CUNY Vice Chancellor Iris Weinshall: Reshaping the University
Vice chancellor for facilities planning, construction and management Iris Weinshall’s easy-going and amiable manner belies the dynamic force that keeps her constantly on the move to ensure the efficient maintenance and operation of CUNY’s 23 campuses and to initiate, superintend, and implement budgeted developments for the physical plant. The mandate is daunting, requiring financial and technical expertise, not to mention negotiating experience, especially in consensus building, in both the private and public sectors. Weinshall, who recently sat down with Education Update in her Manhattan office, has been on the job since April 2007, and comes with those skills and more — humor, a down-to-earth approach, and analytical abilities that suggest earlier success as an administrator for the city of New York for 25 years, including being commissioner of the New York City Department of Transportation in 2000 and special transportation advisor to Mayor Bloomberg in 2003.
A cum laude graduate of Brooklyn College, with a master’s in public administration from NYU’s Robert F. Wagner Graduate School of Public Service, Weinshall is excited about prospects related to CUNY chancellor Matthew Goldstein’s “decade of the sciences” and his call for a “state of good repair” on all the campuses. Although architectural plans for new buildings easily generate excitement, much of the vice chancellor’s work has to do with the unglamorous and the invisible — infrastructure. The average age of a CUNY building, she points out, is 50 years, hardly suitable for a major university that prides itself on labs devoted to state-of-the-art research and lab-supported instruction. Reviews, she says, have revealed serious problems universitywide, which she has been addressing and will continue to address with state funding, making CUNY one of the top employers in the city, if not the state.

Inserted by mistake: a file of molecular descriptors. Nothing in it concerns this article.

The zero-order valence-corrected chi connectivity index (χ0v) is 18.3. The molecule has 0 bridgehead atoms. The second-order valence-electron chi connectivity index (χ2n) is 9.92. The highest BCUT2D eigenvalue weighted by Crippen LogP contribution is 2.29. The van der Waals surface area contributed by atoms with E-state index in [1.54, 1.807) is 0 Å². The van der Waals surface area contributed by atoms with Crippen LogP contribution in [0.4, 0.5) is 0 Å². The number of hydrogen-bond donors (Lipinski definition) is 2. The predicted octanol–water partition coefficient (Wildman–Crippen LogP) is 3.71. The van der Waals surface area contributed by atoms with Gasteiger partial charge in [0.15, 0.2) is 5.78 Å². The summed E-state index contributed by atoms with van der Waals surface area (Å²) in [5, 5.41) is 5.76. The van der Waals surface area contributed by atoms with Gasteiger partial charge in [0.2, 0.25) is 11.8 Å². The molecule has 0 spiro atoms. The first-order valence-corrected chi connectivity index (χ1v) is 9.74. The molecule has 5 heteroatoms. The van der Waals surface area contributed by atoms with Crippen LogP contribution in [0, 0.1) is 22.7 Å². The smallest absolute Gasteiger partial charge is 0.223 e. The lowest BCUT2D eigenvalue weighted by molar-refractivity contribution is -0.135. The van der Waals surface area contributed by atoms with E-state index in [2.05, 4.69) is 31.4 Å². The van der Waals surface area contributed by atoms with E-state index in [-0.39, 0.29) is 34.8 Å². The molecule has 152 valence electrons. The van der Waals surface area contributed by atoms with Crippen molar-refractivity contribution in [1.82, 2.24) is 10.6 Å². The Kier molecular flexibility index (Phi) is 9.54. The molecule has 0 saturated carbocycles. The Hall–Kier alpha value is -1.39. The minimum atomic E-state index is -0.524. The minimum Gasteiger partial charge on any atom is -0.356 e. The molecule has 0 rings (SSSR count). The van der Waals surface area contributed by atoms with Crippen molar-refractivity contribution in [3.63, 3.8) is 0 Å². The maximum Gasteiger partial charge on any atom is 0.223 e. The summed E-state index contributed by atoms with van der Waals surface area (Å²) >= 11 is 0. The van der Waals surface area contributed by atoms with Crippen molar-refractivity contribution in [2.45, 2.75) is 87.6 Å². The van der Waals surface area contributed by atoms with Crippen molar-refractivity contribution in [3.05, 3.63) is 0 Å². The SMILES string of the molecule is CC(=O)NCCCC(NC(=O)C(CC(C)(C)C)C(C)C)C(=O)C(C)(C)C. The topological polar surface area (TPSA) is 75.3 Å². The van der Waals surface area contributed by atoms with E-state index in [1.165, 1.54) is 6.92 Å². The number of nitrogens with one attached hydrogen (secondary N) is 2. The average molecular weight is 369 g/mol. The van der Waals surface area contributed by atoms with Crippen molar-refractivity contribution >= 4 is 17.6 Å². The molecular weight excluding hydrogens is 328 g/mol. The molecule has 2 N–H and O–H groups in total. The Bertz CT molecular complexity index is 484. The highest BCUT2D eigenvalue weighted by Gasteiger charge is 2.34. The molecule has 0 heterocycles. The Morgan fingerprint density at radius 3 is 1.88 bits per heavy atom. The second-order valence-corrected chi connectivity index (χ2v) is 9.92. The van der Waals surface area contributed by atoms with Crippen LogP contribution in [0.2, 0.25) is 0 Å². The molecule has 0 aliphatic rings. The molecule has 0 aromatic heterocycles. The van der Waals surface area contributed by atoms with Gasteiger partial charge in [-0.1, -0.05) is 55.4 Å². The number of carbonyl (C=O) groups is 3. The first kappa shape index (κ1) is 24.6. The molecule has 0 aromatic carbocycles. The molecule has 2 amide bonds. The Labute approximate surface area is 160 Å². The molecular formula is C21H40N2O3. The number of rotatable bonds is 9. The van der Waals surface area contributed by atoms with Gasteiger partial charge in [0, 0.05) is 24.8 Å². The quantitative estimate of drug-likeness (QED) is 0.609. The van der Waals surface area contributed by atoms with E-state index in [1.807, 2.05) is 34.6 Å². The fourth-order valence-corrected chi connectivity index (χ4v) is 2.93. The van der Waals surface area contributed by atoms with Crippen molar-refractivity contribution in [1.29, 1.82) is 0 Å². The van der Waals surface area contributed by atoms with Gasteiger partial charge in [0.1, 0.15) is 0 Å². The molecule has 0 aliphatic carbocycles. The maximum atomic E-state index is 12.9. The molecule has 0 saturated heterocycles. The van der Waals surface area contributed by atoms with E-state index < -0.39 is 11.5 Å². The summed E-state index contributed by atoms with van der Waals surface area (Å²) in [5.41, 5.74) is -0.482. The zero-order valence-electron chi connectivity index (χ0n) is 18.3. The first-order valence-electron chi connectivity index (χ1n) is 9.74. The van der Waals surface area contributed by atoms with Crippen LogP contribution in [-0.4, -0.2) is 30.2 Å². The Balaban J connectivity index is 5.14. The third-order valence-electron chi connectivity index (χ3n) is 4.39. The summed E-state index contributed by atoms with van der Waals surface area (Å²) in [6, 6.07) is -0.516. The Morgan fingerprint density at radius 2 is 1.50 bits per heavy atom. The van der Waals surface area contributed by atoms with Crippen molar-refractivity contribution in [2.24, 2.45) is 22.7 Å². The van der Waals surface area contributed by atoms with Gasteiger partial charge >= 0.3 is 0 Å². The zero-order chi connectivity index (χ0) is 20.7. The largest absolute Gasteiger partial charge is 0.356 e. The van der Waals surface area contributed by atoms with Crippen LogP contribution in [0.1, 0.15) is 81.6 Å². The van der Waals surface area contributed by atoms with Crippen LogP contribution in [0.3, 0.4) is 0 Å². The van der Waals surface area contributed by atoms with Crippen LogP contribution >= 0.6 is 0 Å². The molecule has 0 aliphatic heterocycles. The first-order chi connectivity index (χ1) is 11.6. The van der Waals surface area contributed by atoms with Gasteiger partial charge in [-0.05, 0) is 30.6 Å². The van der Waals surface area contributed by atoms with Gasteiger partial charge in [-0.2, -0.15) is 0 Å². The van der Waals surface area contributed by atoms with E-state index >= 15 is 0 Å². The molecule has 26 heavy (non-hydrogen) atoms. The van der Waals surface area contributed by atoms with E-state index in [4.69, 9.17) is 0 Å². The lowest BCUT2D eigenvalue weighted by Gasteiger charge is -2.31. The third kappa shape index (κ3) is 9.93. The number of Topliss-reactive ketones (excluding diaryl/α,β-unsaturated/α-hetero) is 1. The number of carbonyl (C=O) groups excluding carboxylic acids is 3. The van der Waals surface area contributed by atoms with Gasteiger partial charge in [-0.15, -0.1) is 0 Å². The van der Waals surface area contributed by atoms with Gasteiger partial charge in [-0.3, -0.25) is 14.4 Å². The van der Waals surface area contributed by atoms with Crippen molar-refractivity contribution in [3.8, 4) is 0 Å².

Buildings that have enjoyed renovation testify to her perseverance by way of dramatic before-and-after photos, “night and day” the vice chancellor adds. Major projects under construction (eleven at last count), such as CUNY’s universitywide Advanced Science Research Center to be housed at City College, also testify to the imaginative and bold ways in which CUNY expects to meet the challenges of the 21st century, not to mention more than meet aesthetic expectations. “I want people to look up [at the new buildings] and say, ‘Wow! That’s part of CUNY!’ ”
Much of her time, Weinshall says, is spent visiting the campuses, “all my babies,” and talking with administrators, faculty and students about master-plan priorities. She wants to make sure progress is being made, and she likes to talk to contractors on site. Several projects are the work of well-known architects and design firms, but it should be noted that community colleges receive attention along with the seniors colleges. I.M. Pei’s plan for a new Fitterman Hall at Borough of Manhattan Community College (the first new building in 40 years) adorns the new cover of the hefty Five-Year Capital Plan Request FY 2010-11 Through FY 2014-15 and New York City Reso-A Request FY 2011 [smaller-scale projects and equipment purchases as determined by the city council and borough presidents]. A bold, experimental new community college (NCC), with full-time students only, is slated for Upper Manhattan and has as its goal improving graduation rates.
There is also serious talk of dorms, residence halls at Queens and City having proved their attraction, as applications soar for places in the Honors College, for example. Noteworthy also among approved projects is a new home for a more accessible CUNY Law School, which will relocate to Long Island City as part of a public/private partnership with Citicorp. Common to all capital projects is a commitment to being “green,” to designs that sit comfortably in their surrounding communities, and to initiatives in science that reflect strengths already identified in college curricula, such as Lehman’s celebrated programs in earth sciences and botany or New York City Tech’s in health sciences.
It’s clear in just brief conversation that the vice chancellor, who describes herself as “tenacious, organized, committed,” enjoys her work. She particularly loves seeing “a product at the end of the day,” and she feels grateful for having had mentors along the way, including Mayor Bloomberg, who taught her how to work within a large bureaucracy. #